As ceasefire after ceasefire crumbled in Israel and Gaza, negotiations conducted by Egypt have been unfruitful and inconclusive.
Yet, the international community remains in a state of unrest, still consumed by the conflict.
Since its eruption in July, the latest bout of conflict has remained an unrivalled headliner in news updates across the world.
Articles featuring critique and analysis flooded the internet.
Pro-Palestine protesters forcefully took to the streets.
Also, many have sprung to Israel’s side, defending their right to protect its civilians whilst also pleading for a stop to Hamas terrorism.
The United Nations is a prominent stakeholder in the conflict and frequently contributes to the media bustle that covers the Middle East.
Since 2006, the United Nations Human Rights Council (UNHRC) and the United Nations Security Council (UNSC) have passed 45 resolutions condemning Israel – more than the rest of the world combined.
Navi Pillay, Spokeswoman for UNHRC, the UN’s peak human rights body recently criticised the Israeli Government’s ground offensive in Gaza:
“Israel has stated that it has alerted Gazans conducting strikes, including by using telephones, text messages and so-called warning ‘roof knocks,’ using relatively light munitions. Even if Israel has attempted to warn civilians to, for example, leave their homes or conducted an evacuation before an attack, this does not release Israel from its obligations under international humanitarian law. Any warning for civilians must meet with the requirements of international law, including that this warning be clear, credible and allows sufficient time for people to react to it.”
Professor James Allan, Professor of Law at The University of Queensland believes that Israel is held to a higher standard than other Western countries in wartime:
“Clearly Israel is being held to a higher standard than the whole of the Middle East. That might be fair enough. Israel is a democracy; there is no other democracy in the Middle East. Maybe Israel shouldn’t be held to the same standard of some turbid little dictatorship of theocracy.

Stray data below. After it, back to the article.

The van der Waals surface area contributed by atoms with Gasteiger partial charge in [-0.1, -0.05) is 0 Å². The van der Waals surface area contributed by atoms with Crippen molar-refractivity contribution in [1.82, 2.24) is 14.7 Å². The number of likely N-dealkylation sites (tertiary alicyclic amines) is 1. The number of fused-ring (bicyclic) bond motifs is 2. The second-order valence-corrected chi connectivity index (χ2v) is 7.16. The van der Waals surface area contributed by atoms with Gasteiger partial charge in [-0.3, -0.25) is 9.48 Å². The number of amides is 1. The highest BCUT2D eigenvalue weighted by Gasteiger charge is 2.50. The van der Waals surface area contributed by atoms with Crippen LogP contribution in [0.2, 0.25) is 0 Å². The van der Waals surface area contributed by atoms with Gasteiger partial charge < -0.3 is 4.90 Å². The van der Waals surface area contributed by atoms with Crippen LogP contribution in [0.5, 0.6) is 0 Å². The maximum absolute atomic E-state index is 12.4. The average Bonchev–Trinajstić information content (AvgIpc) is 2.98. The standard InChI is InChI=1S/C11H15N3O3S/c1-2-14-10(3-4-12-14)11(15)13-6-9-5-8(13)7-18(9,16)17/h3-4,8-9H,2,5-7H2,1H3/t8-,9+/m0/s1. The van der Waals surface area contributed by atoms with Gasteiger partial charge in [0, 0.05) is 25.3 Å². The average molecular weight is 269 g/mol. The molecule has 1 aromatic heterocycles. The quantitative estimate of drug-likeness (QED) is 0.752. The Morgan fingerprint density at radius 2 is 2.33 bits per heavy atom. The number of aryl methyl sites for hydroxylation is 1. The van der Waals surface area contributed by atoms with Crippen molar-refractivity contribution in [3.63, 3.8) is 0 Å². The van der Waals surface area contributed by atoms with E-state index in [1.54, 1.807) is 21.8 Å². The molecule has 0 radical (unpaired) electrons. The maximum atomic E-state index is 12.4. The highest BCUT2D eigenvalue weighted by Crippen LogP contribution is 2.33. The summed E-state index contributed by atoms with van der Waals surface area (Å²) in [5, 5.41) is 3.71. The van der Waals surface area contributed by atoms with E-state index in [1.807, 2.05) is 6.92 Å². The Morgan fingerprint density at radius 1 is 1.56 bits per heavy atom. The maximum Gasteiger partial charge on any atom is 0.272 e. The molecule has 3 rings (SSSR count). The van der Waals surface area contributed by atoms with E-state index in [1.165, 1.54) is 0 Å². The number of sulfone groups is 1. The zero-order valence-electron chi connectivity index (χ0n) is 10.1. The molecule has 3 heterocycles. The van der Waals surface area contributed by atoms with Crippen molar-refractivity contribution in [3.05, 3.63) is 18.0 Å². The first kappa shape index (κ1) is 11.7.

“That might be why. Even then if you’re going to hold Israel to a higher democratic standard, you’re still holding it to a standard that you have to meet in wartime. If you look at the kind of standard the Americans, Brits, and Canadians practice in wartime, I think Israel is meeting it.”
Further, he believes that it is a waste of the UN’s resources to constantly monitor Israel’s actions.
“There are 192 countries on earth and you’re supposed to believe that in terms of treatment of women, treatment of minorities, native people, we’re supposed to believe that there are worse problems in Israel than the rest of the world combined together… it’s a joke!
“There are countries in the Middle East where women can’t drive, you can only build one sort of religious building. There are all sorts of problem places in the world.”
Navi Pillay also condemned Hamas, the militant party who rule the Gaza strip for firing over 3,000 rockets into Israel unprovoked.
“As we speak, the indiscriminate firing by Hamas and other armed groups of more than 2,900 rockets, as well as mortars, from Gaza continues to endanger the lives of civilians in Israel. I have repeatedly condemned such indiscriminate attacks in the past. I do so again today.”
Prof. Allan suspects that the UN won’t follow through with their war crime allegations, yet he states that the UN is a crucial entity.
“There are a lot of problems with the UN but it’s a body we need to have. It does a lot of work in terms of smoothing the oil for international relations… It’s really aimed at the lesser countries.”
Despite the lack of progress in resolving the Israel-Gaza conflict thus far, Israel’s Prime Minister Benjamin Netanyahu may turn to the UN to instigate a new resolution to curb the conflict.